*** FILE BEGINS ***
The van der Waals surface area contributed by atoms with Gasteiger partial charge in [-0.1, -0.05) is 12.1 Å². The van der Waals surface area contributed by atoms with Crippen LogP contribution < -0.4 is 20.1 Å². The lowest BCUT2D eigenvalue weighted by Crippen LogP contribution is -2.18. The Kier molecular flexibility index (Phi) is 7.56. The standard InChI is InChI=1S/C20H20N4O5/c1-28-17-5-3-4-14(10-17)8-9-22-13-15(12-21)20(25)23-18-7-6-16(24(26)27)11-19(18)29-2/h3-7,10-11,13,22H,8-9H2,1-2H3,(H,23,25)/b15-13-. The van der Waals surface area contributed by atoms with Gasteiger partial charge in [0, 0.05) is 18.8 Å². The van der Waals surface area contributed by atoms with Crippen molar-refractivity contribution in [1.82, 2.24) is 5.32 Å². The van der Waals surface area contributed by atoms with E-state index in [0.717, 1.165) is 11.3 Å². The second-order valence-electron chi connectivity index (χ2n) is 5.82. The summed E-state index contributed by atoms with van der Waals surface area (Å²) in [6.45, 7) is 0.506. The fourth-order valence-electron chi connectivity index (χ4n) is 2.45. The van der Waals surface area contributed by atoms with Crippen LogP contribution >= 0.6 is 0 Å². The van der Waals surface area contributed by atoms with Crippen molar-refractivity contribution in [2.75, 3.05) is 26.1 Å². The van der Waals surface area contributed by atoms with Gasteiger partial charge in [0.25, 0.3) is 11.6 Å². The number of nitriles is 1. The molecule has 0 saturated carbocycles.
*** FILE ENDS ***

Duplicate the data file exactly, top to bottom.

The van der Waals surface area contributed by atoms with Gasteiger partial charge in [-0.1, -0.05) is 12.1 Å². The van der Waals surface area contributed by atoms with Crippen LogP contribution < -0.4 is 20.1 Å². The lowest BCUT2D eigenvalue weighted by Crippen LogP contribution is -2.18. The Kier molecular flexibility index (Phi) is 7.56. The standard InChI is InChI=1S/C20H20N4O5/c1-28-17-5-3-4-14(10-17)8-9-22-13-15(12-21)20(25)23-18-7-6-16(24(26)27)11-19(18)29-2/h3-7,10-11,13,22H,8-9H2,1-2H3,(H,23,25)/b15-13-. The van der Waals surface area contributed by atoms with Gasteiger partial charge in [0, 0.05) is 18.8 Å². The van der Waals surface area contributed by atoms with Crippen molar-refractivity contribution in [1.82, 2.24) is 5.32 Å². The van der Waals surface area contributed by atoms with E-state index in [0.717, 1.165) is 11.3 Å². The second-order valence-electron chi connectivity index (χ2n) is 5.82. The summed E-state index contributed by atoms with van der Waals surface area (Å²) in [6.45, 7) is 0.506. The fourth-order valence-electron chi connectivity index (χ4n) is 2.45. The van der Waals surface area contributed by atoms with Crippen LogP contribution >= 0.6 is 0 Å². The van der Waals surface area contributed by atoms with Crippen molar-refractivity contribution in [2.75, 3.05) is 26.1 Å². The van der Waals surface area contributed by atoms with Gasteiger partial charge in [0.25, 0.3) is 11.6 Å². The number of nitriles is 1. The molecule has 0 saturated carbocycles.